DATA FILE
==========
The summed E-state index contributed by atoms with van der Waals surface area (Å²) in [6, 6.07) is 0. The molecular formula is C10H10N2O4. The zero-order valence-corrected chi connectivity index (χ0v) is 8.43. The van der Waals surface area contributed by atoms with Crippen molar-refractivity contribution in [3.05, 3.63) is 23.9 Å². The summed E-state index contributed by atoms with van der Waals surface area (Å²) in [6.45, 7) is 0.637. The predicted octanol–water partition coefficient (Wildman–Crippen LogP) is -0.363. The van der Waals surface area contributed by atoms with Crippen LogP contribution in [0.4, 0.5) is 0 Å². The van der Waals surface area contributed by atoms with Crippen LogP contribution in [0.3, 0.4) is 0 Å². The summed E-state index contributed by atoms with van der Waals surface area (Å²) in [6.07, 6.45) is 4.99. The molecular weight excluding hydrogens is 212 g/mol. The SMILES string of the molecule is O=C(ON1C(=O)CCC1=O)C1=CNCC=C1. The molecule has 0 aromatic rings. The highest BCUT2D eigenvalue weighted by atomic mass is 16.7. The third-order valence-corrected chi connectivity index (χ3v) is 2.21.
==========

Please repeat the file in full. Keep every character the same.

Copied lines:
The summed E-state index contributed by atoms with van der Waals surface area (Å²) in [6, 6.07) is 0. The molecular formula is C10H10N2O4. The zero-order valence-corrected chi connectivity index (χ0v) is 8.43. The van der Waals surface area contributed by atoms with Crippen molar-refractivity contribution in [3.05, 3.63) is 23.9 Å². The summed E-state index contributed by atoms with van der Waals surface area (Å²) in [6.45, 7) is 0.637. The predicted octanol–water partition coefficient (Wildman–Crippen LogP) is -0.363. The van der Waals surface area contributed by atoms with Crippen LogP contribution in [0.4, 0.5) is 0 Å². The van der Waals surface area contributed by atoms with Crippen LogP contribution in [0.3, 0.4) is 0 Å². The summed E-state index contributed by atoms with van der Waals surface area (Å²) in [6.07, 6.45) is 4.99. The molecular weight excluding hydrogens is 212 g/mol. The SMILES string of the molecule is O=C(ON1C(=O)CCC1=O)C1=CNCC=C1. The molecule has 0 aromatic rings. The highest BCUT2D eigenvalue weighted by atomic mass is 16.7. The third-order valence-corrected chi connectivity index (χ3v) is 2.21.